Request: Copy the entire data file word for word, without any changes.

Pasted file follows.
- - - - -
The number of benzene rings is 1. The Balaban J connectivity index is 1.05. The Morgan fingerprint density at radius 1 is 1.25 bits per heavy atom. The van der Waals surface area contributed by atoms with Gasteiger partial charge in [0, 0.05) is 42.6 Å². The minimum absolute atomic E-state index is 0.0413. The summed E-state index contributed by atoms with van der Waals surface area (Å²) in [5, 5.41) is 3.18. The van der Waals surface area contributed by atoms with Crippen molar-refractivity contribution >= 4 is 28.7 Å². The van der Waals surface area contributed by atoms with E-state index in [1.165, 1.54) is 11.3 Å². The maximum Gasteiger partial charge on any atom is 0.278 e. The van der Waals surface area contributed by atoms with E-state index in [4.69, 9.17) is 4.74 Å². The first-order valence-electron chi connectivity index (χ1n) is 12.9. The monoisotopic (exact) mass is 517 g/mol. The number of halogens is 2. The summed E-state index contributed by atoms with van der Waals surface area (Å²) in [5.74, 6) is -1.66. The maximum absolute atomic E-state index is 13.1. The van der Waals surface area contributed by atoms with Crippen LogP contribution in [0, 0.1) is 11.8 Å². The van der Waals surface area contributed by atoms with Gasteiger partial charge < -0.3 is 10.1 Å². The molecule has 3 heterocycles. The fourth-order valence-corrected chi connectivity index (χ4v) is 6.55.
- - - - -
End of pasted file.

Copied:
The number of benzene rings is 1. The Balaban J connectivity index is 1.05. The Morgan fingerprint density at radius 1 is 1.25 bits per heavy atom. The van der Waals surface area contributed by atoms with Gasteiger partial charge in [0, 0.05) is 42.6 Å². The minimum absolute atomic E-state index is 0.0413. The summed E-state index contributed by atoms with van der Waals surface area (Å²) in [5, 5.41) is 3.18. The van der Waals surface area contributed by atoms with Crippen molar-refractivity contribution >= 4 is 28.7 Å². The van der Waals surface area contributed by atoms with E-state index in [1.165, 1.54) is 11.3 Å². The maximum Gasteiger partial charge on any atom is 0.278 e. The van der Waals surface area contributed by atoms with E-state index in [4.69, 9.17) is 4.74 Å². The first-order valence-electron chi connectivity index (χ1n) is 12.9. The monoisotopic (exact) mass is 517 g/mol. The number of halogens is 2. The summed E-state index contributed by atoms with van der Waals surface area (Å²) in [5.74, 6) is -1.66. The maximum absolute atomic E-state index is 13.1. The van der Waals surface area contributed by atoms with Crippen LogP contribution in [0, 0.1) is 11.8 Å². The van der Waals surface area contributed by atoms with Gasteiger partial charge < -0.3 is 10.1 Å². The molecule has 3 heterocycles. The fourth-order valence-corrected chi connectivity index (χ4v) is 6.55.